A no-deal Brexit crisis could cost the Irish tourism industry as much as €390m, a prediction that is €130m worse than previously feared and could see thousands of people lose their jobs.
Fáilte Ireland chief executive Paul Kelly issued the dire warning on Wednesday morning amid ongoing speculation Taoiseach Leo Varadkar's backstop review climbdown could potentially see a deal inch within reach.
Asked at the Oireachtas cross-party transport and tourism committee how damaging a worst case scenario no deal Brexit could be, Mr Kelly said such a situation will pose the Irish tourism industry severe problems.
Responding to a question from Fianna Fáil transport spokesperson Robert Troy, the Fáilte Ireland chief executive said:
"There are implications of a no deal Brexit on Irish tourism sector. The Tourism Industry Council have published one scenario specifically looking at UK visitors, and they've made the estimate of €260m as a revenue impact of the industry.
"They are only scenarios and of course it will depend on what happens, and of course it will depend on aviation and open sky [in relation to Brexit].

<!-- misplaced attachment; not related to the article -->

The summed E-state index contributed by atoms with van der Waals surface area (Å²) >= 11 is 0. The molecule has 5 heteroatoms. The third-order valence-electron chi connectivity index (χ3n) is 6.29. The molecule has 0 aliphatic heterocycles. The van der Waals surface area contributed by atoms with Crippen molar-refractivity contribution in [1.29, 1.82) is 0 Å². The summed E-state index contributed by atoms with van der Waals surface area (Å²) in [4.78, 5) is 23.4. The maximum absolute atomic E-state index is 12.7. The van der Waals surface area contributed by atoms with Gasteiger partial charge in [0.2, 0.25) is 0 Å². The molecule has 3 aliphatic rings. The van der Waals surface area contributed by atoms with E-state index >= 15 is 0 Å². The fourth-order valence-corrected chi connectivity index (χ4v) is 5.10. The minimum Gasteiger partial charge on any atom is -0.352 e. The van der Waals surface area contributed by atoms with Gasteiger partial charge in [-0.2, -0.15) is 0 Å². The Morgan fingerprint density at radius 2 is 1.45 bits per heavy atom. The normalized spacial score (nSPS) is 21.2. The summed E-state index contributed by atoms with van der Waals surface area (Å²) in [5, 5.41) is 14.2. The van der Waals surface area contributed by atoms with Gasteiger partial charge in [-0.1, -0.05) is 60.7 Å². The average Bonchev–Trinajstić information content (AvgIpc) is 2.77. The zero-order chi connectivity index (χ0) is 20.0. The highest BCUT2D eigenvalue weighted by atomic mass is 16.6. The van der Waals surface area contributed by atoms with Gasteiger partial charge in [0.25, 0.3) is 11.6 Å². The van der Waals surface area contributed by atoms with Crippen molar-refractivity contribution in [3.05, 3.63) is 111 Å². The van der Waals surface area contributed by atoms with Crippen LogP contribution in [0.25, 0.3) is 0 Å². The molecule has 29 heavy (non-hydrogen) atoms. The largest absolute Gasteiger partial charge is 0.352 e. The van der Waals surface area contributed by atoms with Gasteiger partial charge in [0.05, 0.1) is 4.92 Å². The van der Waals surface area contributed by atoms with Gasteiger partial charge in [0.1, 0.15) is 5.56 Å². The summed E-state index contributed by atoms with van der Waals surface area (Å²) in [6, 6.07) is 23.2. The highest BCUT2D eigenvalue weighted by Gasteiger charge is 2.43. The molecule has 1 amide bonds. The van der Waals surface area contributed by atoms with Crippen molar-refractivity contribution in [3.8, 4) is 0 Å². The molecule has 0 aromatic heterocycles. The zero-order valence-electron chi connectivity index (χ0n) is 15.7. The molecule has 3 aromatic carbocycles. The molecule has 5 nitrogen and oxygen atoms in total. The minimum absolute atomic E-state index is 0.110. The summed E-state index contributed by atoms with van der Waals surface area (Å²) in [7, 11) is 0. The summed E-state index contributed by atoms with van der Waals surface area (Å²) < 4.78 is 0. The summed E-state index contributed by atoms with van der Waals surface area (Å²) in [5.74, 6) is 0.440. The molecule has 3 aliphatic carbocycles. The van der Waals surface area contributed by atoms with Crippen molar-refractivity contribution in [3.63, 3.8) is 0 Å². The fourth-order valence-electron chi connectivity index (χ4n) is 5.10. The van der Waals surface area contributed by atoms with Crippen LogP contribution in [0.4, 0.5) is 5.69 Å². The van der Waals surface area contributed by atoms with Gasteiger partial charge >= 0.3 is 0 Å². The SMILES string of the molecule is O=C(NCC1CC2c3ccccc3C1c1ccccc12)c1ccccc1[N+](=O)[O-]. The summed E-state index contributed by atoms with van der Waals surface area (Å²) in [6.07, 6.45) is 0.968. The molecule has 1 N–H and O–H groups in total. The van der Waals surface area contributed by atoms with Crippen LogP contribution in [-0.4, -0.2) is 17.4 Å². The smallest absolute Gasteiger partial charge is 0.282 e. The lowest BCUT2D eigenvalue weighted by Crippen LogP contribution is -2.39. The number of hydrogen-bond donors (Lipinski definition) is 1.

"But there's no doubt again it would be a very significant impact."
Mr Kelly repeated his comments to Sinn Féin TD Imelda Munster at a later committee exchange, saying "in the context of a no deal Brexit we would need significant extra funding" for the tourism sector, saying:
"In the region of €20m in incremental extra funding every year would be needed to protect the industry."
He added that the pre-budget 9% VAT rate on hotels "would have helped to continue to fuel the growth of the sector" had it been retained, and that job losses are likely as a direct result of a no deal Brexit.
Asked the same questions about Brexit "pressure points", Tourism Ireland chief executive Niall Gibbons said simply that "if the British tourists decide to travel in less numbers, that's going to have an impact in Ireland."
"The key issue around Brexit is the international market place, but for planning around 2019 for now we are working around a deal being done," he said.
Mr Gibbons was later asked by Fianna Fáil TD Kevin O'Keeffe which areas will be worst affected by a no deal Brexit.
Noting the potential impact, he said the border regions, Dublin, the west of Ireland and the south west will be hit most significantly.
"What areas are most impacted? The British visitors while significant in volume their spend is down around 20%, but they do impact on the rural economy more than anywhere.
"The border regions, Dublin, the west and the south west will be worst hit, and it will be out of season, that will be quarter one and quarter four, and that will be most at risk of a hard Brexit," Mr Gibbons said.